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The National Institute on Minority Health and Health Disparities (NIMHD) sponsors the monthly NIH Health Disparities Seminar Series. The forum disseminates information on advances, gaps, and current issues related to health disparities research. It features national and international health disparities research experts, including many funded by the NIMHD, the other NIH Institutes and Centers, and federal agency partners. Each seminar focuses on a specific theme.
The National Institute on Minority Health and Health Disparities (NIMHD) is pleased to welcome Dr. Jeffrey A. Henderson, President and CEO of the Black Hills Center for American Indian Health, as the speaker for the November 18, 2010 NIH Health Disparities Seminar Series. The seminar will focus on American Indian and Alaska Native (AI/NA) health in commemoration of National Native American Heritage Month.
American Indian and Alaska Native people face some of the worst health outcomes in the United States. For example, American Indians and Alaska Natives are twice as likely as whites to die from diabetes, liver cancer or inflammatory bowel disease. They have greater prevalence of heart disease and obesity than the general population. One in four American Indians and Alaska Natives live in poverty; one in three have no health insurance. AI/AN babies are 30 percent more likely than white babies to die from complications relating to low birth weight and twice as likely to die from sudden infant death syndrome. Accidental deaths and suicide are also major health concerns in the community.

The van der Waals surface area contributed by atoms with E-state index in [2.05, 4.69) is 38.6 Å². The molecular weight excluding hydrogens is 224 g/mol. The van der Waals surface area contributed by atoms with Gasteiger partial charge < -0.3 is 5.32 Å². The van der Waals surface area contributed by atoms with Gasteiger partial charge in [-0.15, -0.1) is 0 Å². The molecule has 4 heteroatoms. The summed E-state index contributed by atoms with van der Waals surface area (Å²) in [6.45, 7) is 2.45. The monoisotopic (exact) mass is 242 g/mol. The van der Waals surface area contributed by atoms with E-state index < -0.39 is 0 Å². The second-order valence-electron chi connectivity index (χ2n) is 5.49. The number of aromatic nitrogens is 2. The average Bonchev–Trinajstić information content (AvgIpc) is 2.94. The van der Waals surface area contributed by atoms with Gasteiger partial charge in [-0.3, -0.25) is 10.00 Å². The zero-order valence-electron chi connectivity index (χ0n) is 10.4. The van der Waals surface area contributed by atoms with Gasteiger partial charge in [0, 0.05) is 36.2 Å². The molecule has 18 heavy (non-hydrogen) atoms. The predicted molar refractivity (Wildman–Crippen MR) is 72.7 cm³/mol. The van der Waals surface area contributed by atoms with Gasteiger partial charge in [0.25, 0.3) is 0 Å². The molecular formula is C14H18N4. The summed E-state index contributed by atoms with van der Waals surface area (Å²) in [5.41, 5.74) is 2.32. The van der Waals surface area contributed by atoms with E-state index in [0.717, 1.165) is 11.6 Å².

Dr. Henderson established the Black Hills Center for American Indian Health in 1998 to better educate AI/NA people on an array of health issues that disproportionately affect native people. The center works in collaboration with many American Indian communities in conducting research. During his presentation, Dr. Henderson will explain the social and health inequities that affect AI/AN communities. He will discuss the causes of these injustices and highlight the advancements that researchers, health professionals and community advocates are making to address them